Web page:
“… God is more a verb than a noun: God is three “relations,” which of itself is mind-boggling for most believers. Yet it opens up an honest notion of God as Mystery who can never be fully understood with our rational, instrumental, mechanical minds. God is a process rather than a clear name or idea, a communion, Interbeing itself and never an isolated deity that can be captured by our mind.” Richard Rohr, Immortal Diamond: The Search for Our True Self
The Christian mystics always go to the Trinitarian level, because here God is a verb more than a noun. God is a flow more than a substance. God is an experience more than an old man sitting on a throne. And we are inside that flow. We are indeed products and images of that outflowing. This is what all the language in John’s Gospel means when Jesus says in several places, “I have come forth to take you back with me” (see John 17). We end where we began.
Julian of Norwich says, “Greatly are we to rejoice that God dwells in our souls, and more greatly are we to rejoice that our soul dwells in God. Our soul is created to be God’s dwelling place, and the dwelling of our soul is God.” This we might now call interbeing, or life as participation. Julian continues: “It is a great understanding to see and to know inwardly that God who is our Creator still dwells within what he has created—God in his substance, of which substance we are what we are.” We share in the same substantial unity as God, she seems to say. This is not pantheism (I am God), but it is orthodox panen theism (God is in me and I am in God). We would call that ontological union or metaphysical union between two distinguishable beings, although God is not a being as much as Being Itself.In the end Julian is quite careful to preserve the mystery of twoness within the dance and flow of divine oneness. We cannot bear the impossible burden of being God, but we can and should enjoy the privilege and dignity of being with and in God. Here we accept being fully and freely accepted, which for some sad reason is very hard for the ego to do.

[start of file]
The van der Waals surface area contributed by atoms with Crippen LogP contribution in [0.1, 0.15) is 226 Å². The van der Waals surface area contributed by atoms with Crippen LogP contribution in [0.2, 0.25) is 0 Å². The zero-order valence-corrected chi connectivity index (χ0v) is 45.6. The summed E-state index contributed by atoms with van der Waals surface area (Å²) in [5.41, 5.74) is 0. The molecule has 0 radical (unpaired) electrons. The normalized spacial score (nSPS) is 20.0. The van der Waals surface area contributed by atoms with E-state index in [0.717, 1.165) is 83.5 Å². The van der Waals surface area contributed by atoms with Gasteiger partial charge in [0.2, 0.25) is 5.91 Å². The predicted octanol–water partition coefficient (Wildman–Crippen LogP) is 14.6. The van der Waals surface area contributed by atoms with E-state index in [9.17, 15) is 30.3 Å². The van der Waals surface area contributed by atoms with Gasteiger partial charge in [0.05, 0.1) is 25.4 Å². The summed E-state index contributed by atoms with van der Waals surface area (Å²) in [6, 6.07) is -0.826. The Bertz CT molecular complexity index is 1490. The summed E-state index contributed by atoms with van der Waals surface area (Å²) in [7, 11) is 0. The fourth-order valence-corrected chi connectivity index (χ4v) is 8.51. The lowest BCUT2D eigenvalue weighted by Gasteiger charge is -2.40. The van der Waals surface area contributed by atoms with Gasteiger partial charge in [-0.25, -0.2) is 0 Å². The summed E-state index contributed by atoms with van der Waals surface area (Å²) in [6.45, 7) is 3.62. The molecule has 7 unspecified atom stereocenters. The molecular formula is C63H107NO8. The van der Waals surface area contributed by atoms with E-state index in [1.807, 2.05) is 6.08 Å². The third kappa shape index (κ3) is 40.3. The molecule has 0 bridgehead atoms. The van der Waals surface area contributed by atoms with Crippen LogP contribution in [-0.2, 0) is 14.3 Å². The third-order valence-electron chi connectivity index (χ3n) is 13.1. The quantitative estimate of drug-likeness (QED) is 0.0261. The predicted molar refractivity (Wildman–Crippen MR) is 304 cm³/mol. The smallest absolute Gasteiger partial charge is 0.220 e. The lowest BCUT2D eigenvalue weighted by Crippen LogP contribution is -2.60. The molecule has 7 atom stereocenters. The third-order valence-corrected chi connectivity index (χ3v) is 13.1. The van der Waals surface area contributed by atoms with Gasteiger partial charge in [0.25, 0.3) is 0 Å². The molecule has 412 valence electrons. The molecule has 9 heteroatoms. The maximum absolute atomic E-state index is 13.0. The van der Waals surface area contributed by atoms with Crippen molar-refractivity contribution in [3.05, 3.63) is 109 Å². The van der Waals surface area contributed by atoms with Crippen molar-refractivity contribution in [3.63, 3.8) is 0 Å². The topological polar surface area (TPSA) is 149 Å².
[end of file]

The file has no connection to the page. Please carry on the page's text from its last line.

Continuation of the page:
NATIVE AND CELTIC SPIRITUALITY
As I’ve mentioned before, the doctrine of Trinity is a powerful and totally non-dualistic image of reality. The Father, Son, and Spirit, as we named them, share in an endless mutuality of giving and receiving of an infinite love. We too are allowed to participate in this oneing of diversity through unitive consciousness. Reality is radically relational, and the power is in the relationships themselves. If reality is created on the model of the Trinity where Yahweh even speaks in the plural (Genesis 1:26), then intercommunion is the first and final shape of the universe.
The Celts readily welcomed the Christian Trinity perhaps because their own deities took shape in threes. For example “the goddess Bridget appeared in three forms: the goddesses of fire, of poetry, and of fertility, all three named Bridget” . Celtic prayers and poetry are full of references to each member of the Trinity, as in this psalm by Columba (late 6th or early 7th century):
The High First-Sower, the Ancient of Days and unbegotten,
was without any source, limit, or foundation in the beginning and is,
and will be throughout unending ages forever;
With him is the only-begotten one, the Christ;